How seriously does Niigata USA take service management? Consider the background of service manager, James Lucas: ten years in the navy as a nuclear engineer, operating and coordinating maintenance for the reactors on nuclear vessels. To put it mildly, he’s got an eye for detail when it comes to maintaining safety and smooth operations.
James has been with Niigata, which builds and services injection molding machines, since 2020. “I arrange service technicians to assist customers,” he explained, “and I provide expert troubleshooting to technicians/customers who need help.”
Growing industry pride
He saw a lot of the world while serving in the navy, but James has found another world to explore since entering the plastics industry. “I really enjoy going to all of the different customers to see what they make,” he said. “It helps me realize the extent and importance of plastics.”
Understanding the importance of plastics is something James wishes more people understood, rather than getting caught up in unfair plastic pollution rhetoric and the politics surrounding it. “I think this can be battled by highlighting the amount of good plastic does, such as food packaging, fuel efficiency, and medical safety,” James said. “Promoting the advancement and availability of recycling centers and biodegradable plastics would also be a big step forward in the United States. Many other countries are far ahead of us when it comes to recycling.”
James went on to point out some everyday ways in which people may not realize they rely on plastics, for things they couldn’t or wouldn’t want to live without. “My reusable water bottle, for instance. I use it constantly every day,” he said. “Also, without plastic car parts, I could be walking twenty miles home after work.”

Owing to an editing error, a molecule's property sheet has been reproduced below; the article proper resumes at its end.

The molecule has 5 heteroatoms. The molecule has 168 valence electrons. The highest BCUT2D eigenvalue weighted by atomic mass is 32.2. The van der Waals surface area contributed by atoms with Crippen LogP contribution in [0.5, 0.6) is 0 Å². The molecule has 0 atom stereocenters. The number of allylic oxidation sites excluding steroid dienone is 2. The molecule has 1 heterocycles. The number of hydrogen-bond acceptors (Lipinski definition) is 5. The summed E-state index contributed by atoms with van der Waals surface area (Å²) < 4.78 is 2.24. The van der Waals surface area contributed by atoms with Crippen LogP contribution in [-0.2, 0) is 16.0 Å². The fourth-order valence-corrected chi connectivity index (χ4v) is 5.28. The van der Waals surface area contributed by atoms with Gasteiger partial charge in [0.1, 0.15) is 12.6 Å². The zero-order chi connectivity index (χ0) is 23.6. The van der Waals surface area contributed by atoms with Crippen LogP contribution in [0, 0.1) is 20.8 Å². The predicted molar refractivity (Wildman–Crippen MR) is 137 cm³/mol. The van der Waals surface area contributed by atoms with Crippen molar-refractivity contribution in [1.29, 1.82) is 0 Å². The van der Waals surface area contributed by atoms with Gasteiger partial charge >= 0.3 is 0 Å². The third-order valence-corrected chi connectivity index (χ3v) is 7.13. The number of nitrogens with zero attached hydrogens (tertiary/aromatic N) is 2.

A generation on the rise
As an employee of Niigata, James has the opportunity to be part of PLASTICS’ Future Leaders in Plastics initiative, and he recommends it as a benefit to other plastics professionals under the age of 40. “FLiP has been beneficial by introducing me to new people and ideas in the industry,” he said. “It has kept me engaged in the current events and concerns facing the industry.”
According to James, the FLiP generation of professionals is uniquely positioned to do something about those concerns. “People in my generation are very active on social media and can be a positive change to the perception of plastics,” he said. “It’s also important for my generation to be in plastics to advance the industry by being mentored and bringing in new ideas.”
In addition to new ideas, James’ life in the plastics industry has resulted in some new habits, as well. “It’s a running joke with my wife because she always catches me looking at plastic parts and judging them,” he said. “Did they use too much pressure to push the part? Did they cool the part long enough before ejecting? Did they pack the part enough? There are small changes that make a big difference in part quality.”
We’re glad to have James in the industry. and equally glad that people of his quality are watching out for the U.S. nuclear fleet!
PLASTICS and the Future Leaders in Plastics (FLiP) Committee are devoted to supporting and encouraging the next generation of plastics leaders who will play a crucial role in the innovation, technology and future of the plastics industry. FLiP’s mission is to provide young professionals under the age of 40 the exposure, education and resources they need to build lifelong careers in plastics. Want to join? Want to get your employees involved? Email: [email protected]